Celebrating our veterans: A look back at 'Homefront' stories in 2019

Craig McKee spotlights those who served and issues affecting them
Posted at 10:09 PM, Dec 30, 2019
and last updated 2019-12-31 11:03:22-05

CINCINNATI — As we wind down another year, we close another chapter on "Homefront."

What a year it's been being able to tell the stories of area veterans and the organizations that support them.

SEE our archive of Craig McKee's Homefront stories.

2019 was a year where nonprofits like The Barracks Project showed off their new headquarters and tore out walls for a free home to a future veteran.

We saw veterans doing push-ups to raise awareness about suicides and Vietnam veterans still fighting for benefitstied to the war.

Tuskegee Airman Leslie Edwards shared his incredible journey with me, only to say farewell months later.

There were families holding the flame for those deployed in Clermont County and others who wanted to show how much they cared for the service of those from the past.

There were vets with plush toys to ease the pain of deployment and a closer look at critical post-traumatic stress studies by Cincinnati-based doctors.

Korea war veterans recalled their heroic efforts and even escape from the north while a chainsaw and sheer determination meant a new cross for those who are no longer with us.

Small homes for veterans became a growing focus this year.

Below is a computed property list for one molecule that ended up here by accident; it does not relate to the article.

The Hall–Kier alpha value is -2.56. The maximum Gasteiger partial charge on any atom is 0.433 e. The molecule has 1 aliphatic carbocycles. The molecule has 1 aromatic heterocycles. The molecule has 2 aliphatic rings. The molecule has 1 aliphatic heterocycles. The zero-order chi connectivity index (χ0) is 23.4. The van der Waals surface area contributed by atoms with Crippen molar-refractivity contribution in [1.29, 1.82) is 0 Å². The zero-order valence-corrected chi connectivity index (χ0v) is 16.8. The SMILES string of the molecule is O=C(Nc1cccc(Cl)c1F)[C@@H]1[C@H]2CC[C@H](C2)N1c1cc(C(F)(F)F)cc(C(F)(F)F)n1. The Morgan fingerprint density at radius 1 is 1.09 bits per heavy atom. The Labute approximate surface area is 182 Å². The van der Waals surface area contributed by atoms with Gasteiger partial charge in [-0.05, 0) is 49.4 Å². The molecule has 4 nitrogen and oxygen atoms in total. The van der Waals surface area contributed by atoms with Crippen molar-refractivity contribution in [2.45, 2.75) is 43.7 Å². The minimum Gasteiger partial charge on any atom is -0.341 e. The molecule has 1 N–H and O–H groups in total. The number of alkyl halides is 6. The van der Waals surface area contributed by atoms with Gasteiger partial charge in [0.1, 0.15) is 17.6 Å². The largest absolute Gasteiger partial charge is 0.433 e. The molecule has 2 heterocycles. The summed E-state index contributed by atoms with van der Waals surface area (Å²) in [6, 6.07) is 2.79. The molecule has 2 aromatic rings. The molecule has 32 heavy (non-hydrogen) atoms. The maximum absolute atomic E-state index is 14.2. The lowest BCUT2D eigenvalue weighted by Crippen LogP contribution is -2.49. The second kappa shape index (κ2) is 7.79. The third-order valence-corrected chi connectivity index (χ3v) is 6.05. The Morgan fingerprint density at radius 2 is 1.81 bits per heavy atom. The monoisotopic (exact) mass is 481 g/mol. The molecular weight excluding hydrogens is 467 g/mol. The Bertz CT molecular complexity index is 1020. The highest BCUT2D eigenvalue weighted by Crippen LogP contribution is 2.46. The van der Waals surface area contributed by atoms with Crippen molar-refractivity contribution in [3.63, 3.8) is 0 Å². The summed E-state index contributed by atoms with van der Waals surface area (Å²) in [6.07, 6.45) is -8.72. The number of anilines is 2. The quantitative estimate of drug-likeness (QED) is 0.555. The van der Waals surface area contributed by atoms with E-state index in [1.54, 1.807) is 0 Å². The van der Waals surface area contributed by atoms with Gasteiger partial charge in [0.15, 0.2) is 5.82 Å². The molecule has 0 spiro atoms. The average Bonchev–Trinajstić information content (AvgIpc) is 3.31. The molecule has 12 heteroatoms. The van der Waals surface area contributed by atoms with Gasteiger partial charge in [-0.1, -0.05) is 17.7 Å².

Some veterans became authors, and we discovered military uniforms and food made right here.

We focused on veteran homelessness and transgender health and a Donut Dolly named Judy Squire, who served for a year in the Vietnam War with no weapon – just love for those on the frontlines.

I grew closer to my great uncle on a B-17 journey and met Bob Doolan, who shared his own personal tale about being captured by the Luftwaffe.

From medical marijuana to a boot camp for kids, we witnessed rescued dogs serving veterans and healing through Shakespeare.

Then a valuable lesson toward the end of the year: a simple reminder to hold onto hope for a veteran's return home – even if it take 52 years.

Again, it's been an honor to share these stories this past year and I look forward to sharing so many more in 2020.

If you have a veteran-centered story, email homefront@wcpo.com.